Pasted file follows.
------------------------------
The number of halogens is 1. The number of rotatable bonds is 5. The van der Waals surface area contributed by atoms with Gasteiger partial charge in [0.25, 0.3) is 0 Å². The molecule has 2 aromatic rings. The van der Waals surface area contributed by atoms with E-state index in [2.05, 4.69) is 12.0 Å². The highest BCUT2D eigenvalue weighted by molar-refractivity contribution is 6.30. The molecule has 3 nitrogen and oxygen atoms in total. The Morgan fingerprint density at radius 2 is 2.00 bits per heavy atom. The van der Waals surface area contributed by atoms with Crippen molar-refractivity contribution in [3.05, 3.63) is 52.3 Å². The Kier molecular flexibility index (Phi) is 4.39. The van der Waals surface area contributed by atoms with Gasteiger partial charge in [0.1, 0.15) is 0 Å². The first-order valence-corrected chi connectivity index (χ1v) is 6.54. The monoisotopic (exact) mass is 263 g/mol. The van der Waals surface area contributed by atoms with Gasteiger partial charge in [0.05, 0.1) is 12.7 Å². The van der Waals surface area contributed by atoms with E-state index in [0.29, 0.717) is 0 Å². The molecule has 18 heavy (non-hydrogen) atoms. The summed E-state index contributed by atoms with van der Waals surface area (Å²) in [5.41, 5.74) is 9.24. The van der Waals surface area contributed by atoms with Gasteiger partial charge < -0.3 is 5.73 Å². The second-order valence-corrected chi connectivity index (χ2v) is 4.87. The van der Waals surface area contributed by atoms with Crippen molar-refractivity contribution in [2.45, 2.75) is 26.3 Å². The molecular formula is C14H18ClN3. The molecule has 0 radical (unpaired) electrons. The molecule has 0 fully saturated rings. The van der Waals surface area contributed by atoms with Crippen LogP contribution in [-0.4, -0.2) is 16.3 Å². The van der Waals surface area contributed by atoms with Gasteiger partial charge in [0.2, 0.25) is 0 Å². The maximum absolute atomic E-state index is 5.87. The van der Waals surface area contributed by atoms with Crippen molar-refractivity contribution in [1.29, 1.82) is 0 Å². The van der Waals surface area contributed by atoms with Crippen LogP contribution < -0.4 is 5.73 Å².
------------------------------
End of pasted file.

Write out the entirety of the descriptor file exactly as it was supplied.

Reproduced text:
The number of halogens is 1. The number of rotatable bonds is 5. The van der Waals surface area contributed by atoms with Gasteiger partial charge in [0.25, 0.3) is 0 Å². The molecule has 2 aromatic rings. The van der Waals surface area contributed by atoms with E-state index in [2.05, 4.69) is 12.0 Å². The highest BCUT2D eigenvalue weighted by molar-refractivity contribution is 6.30. The molecule has 3 nitrogen and oxygen atoms in total. The Morgan fingerprint density at radius 2 is 2.00 bits per heavy atom. The van der Waals surface area contributed by atoms with Crippen molar-refractivity contribution in [3.05, 3.63) is 52.3 Å². The Kier molecular flexibility index (Phi) is 4.39. The van der Waals surface area contributed by atoms with Gasteiger partial charge in [0.1, 0.15) is 0 Å². The first-order valence-corrected chi connectivity index (χ1v) is 6.54. The monoisotopic (exact) mass is 263 g/mol. The van der Waals surface area contributed by atoms with Gasteiger partial charge in [0.05, 0.1) is 12.7 Å². The van der Waals surface area contributed by atoms with E-state index in [0.29, 0.717) is 0 Å². The molecule has 18 heavy (non-hydrogen) atoms. The summed E-state index contributed by atoms with van der Waals surface area (Å²) in [5.41, 5.74) is 9.24. The van der Waals surface area contributed by atoms with Gasteiger partial charge < -0.3 is 5.73 Å². The second-order valence-corrected chi connectivity index (χ2v) is 4.87. The van der Waals surface area contributed by atoms with Crippen molar-refractivity contribution in [2.45, 2.75) is 26.3 Å². The molecular formula is C14H18ClN3. The molecule has 0 radical (unpaired) electrons. The molecule has 0 fully saturated rings. The van der Waals surface area contributed by atoms with Crippen LogP contribution in [-0.4, -0.2) is 16.3 Å². The van der Waals surface area contributed by atoms with Gasteiger partial charge in [0.2, 0.25) is 0 Å². The maximum absolute atomic E-state index is 5.87. The van der Waals surface area contributed by atoms with Crippen molar-refractivity contribution in [1.29, 1.82) is 0 Å². The van der Waals surface area contributed by atoms with Crippen LogP contribution < -0.4 is 5.73 Å².